Nevada Public Records Act Complaint


The following template is for journalists seeking to compel a state agency to turn over records requested under Nevada’s Public Records Act (“Act”). The Act is found in Nevada Revised Statutes (“NRS”) Chapter 239.

Nevada’s Public Records Act was enacted to ensure that government documents are available to the public. The Act applies to documents held by any “governmental entity,” which is defined as (1) an “elected or appointed officer” of the state or one of its subdivisions, (2) an “institution, board, commission, bureau, council, department, division, authority or other unit of government,” (3) a university foundation, or (4) an educational foundation, to the extent it is dedicated to the assistance of public schools. NRS §§ 239.010(1); 239.005. “[A]ll public books and public records” held by a governmental entity are subject to inspection and copying, unless otherwise declared by law to be confidential. NRS §239.010(1). The Act includes a list of statutory provisions that make certain types of documents confidential (and therefore not subject to inspection and copying). See NRS §239.010(1).1 In those instances where the Legislature has not specified a particular record to be confidential, the Nevada Attorney General has concluded that a balancing test must be applied to determine whether a record is a public record subject to the provisions of the Act. This test balances the interest and justification of the agency, or the public in general, of maintaining the confidentiality of the document against the interest or need or the public to review the document. The Nevada Supreme Court adopted this balancing test approach in 1990. Donrey v. Bradshaw, 106 Nev. 630 (1990).

The template provided below is a general outline for a complaint to be filed in court to compel production of public records, with areas for editing in brackets. Filing a complaint with the court is the last step of the process for seeking documents under the Act. A journalist seeking documents must (or, where indicated, may) take the following steps:

1. Request documents from the governmental entity or agency.

The first step is requesting the documents sought from the appropriate governmental entity. Requests should be directed to the officer, employee, or agent of the governmental entity having legal custody of the records. NRS §239.010. The Act allows for either written or oral requests (see NRS §239.0107(1)), but if an oral request is denied, a formal, written request should be made citing the Act or other statutory authority granting access to the requested records so that it can be attached to a complaint or used as evidence. The request should be as specific as possible in identifying or describing the particular records sought. Though not required by the Act, it is recommended to include in the request an offer to pay for reasonable copying expenses as agencies are allowed to charge fees for copies (though inquiry may be made as to any waiver of those fees).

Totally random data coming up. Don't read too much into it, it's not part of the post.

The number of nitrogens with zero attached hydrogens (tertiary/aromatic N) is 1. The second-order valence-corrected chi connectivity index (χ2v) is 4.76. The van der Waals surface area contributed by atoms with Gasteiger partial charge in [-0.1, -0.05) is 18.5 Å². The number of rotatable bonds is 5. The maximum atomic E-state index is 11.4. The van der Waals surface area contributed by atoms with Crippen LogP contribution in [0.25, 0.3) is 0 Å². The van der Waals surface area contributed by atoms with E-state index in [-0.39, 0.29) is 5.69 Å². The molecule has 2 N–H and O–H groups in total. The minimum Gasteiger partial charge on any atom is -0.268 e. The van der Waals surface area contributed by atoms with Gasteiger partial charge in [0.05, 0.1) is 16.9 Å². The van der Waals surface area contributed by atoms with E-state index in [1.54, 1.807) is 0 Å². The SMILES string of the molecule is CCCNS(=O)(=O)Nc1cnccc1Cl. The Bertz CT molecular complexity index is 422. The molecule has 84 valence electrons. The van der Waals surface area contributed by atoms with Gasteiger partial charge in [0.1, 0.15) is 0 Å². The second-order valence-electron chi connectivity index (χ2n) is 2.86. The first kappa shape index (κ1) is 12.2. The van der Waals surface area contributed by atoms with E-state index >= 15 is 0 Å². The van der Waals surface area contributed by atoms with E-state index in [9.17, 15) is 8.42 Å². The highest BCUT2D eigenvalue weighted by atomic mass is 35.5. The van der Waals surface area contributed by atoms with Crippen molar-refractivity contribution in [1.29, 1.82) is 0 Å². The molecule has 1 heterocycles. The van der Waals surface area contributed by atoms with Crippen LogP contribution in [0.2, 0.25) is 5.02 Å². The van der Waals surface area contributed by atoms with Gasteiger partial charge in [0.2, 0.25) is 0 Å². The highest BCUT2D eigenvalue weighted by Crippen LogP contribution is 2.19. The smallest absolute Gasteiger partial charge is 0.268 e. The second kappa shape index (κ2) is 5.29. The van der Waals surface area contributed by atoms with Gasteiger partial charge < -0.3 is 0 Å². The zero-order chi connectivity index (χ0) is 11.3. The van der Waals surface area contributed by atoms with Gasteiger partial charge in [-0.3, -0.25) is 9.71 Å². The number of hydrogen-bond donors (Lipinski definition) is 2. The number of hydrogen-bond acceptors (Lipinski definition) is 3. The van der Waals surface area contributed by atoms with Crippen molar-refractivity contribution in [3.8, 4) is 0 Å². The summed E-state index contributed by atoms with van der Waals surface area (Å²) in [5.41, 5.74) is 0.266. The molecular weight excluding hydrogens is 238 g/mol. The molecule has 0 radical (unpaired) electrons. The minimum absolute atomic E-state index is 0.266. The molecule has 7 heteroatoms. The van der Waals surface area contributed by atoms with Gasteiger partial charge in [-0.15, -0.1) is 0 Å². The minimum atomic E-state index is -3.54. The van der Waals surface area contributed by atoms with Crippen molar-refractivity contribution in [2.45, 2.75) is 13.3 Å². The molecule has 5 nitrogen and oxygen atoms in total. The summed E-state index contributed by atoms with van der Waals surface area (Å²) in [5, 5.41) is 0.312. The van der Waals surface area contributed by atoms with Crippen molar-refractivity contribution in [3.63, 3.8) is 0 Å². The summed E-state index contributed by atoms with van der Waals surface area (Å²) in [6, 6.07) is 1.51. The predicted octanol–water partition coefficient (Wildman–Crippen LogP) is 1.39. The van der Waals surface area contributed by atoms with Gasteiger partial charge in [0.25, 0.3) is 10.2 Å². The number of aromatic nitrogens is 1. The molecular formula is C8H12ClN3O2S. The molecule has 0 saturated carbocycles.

Each agency is supposed to adopt a policy that conforms to NRS Chapter 239. Before submitting your request for records, you should therefore check with the agency (through its website, or in person) to determine if it has a standard form for submitting requests or special procedures that must be followed.

Government bodies have five days to respond to a public records request. The government body must either (1) allow a person who has requested to copy/inspect a public record to do so; (2) inform the person that it does not possess the record and identify which other governmental entity has it; (3) inform the person that it cannot comply with the 5-day requirement and then state a time when it will be able to do so; or (4) inform the person that it is denying access to the record and state which Nevada statute or other legal authority it believes allows it to deny access. NRS §239.0107. If the response is not in writing, try to document the response in a letter or email.

2. You may contact the Attorney General if the agency’s response is not satisfactory.

This is not required, but before the expense of litigation is commenced, the requestor may want to contact the Attorney General of the county where the records are held regarding the agency’s denial of access to public records. Some District Attorneys are willing to help enforce the public records law.

3. If the agency’s response is not satisfactory, file a complaint with the correct county district court.

If a governmental entity denies a request for public books or records that are less than thirty years old, the requester may bring a civil action in district court to compel the governmental entity to comply with his or her records request. If the requester prevails, it will result in a court ordering the governmental entity to produce the records and to pay the requester’s attorney’s fees and damages. NRS §230.011. The action must be brought in “the district court in the county in which the book or record is located.” Id. Such an action is entitled to priority over other civil matters. Id.

1 The Act also includes a provision that restricts access to local governmental entity records that contain identifying information for persons who register to use a recreational facility, or to engage in instructional or recreational activities or events. NRS §239.0105. Those records, however, must be produced in specified circumstances, including when requested by a reporter or editorial employee who is “employed by or affiliated with a newspaper, press association or commercially operated, federally licensed radio or television station.” Id.

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